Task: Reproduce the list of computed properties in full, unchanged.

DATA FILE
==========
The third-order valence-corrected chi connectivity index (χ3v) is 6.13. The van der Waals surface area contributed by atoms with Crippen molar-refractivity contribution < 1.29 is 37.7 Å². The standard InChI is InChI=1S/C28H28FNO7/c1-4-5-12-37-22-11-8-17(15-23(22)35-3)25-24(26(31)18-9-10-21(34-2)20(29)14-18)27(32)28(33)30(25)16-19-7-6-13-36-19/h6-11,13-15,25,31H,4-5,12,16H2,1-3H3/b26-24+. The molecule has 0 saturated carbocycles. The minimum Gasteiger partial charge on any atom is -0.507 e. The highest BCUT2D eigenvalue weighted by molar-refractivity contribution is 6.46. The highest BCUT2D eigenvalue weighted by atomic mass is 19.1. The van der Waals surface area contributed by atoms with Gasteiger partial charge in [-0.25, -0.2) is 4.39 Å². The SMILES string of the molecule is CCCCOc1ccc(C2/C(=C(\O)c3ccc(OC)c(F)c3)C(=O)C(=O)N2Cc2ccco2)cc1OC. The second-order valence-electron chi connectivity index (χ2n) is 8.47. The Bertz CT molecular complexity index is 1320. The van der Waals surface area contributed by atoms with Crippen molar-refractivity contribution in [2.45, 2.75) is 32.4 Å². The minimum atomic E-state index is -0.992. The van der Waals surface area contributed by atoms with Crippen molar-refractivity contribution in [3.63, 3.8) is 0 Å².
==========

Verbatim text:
The third-order valence-corrected chi connectivity index (χ3v) is 6.13. The van der Waals surface area contributed by atoms with Crippen molar-refractivity contribution < 1.29 is 37.7 Å². The standard InChI is InChI=1S/C28H28FNO7/c1-4-5-12-37-22-11-8-17(15-23(22)35-3)25-24(26(31)18-9-10-21(34-2)20(29)14-18)27(32)28(33)30(25)16-19-7-6-13-36-19/h6-11,13-15,25,31H,4-5,12,16H2,1-3H3/b26-24+. The molecule has 0 saturated carbocycles. The minimum Gasteiger partial charge on any atom is -0.507 e. The highest BCUT2D eigenvalue weighted by molar-refractivity contribution is 6.46. The highest BCUT2D eigenvalue weighted by atomic mass is 19.1. The van der Waals surface area contributed by atoms with Gasteiger partial charge in [-0.25, -0.2) is 4.39 Å². The SMILES string of the molecule is CCCCOc1ccc(C2/C(=C(\O)c3ccc(OC)c(F)c3)C(=O)C(=O)N2Cc2ccco2)cc1OC. The second-order valence-electron chi connectivity index (χ2n) is 8.47. The Bertz CT molecular complexity index is 1320. The van der Waals surface area contributed by atoms with Crippen molar-refractivity contribution in [2.45, 2.75) is 32.4 Å². The minimum atomic E-state index is -0.992. The van der Waals surface area contributed by atoms with Crippen molar-refractivity contribution in [3.63, 3.8) is 0 Å².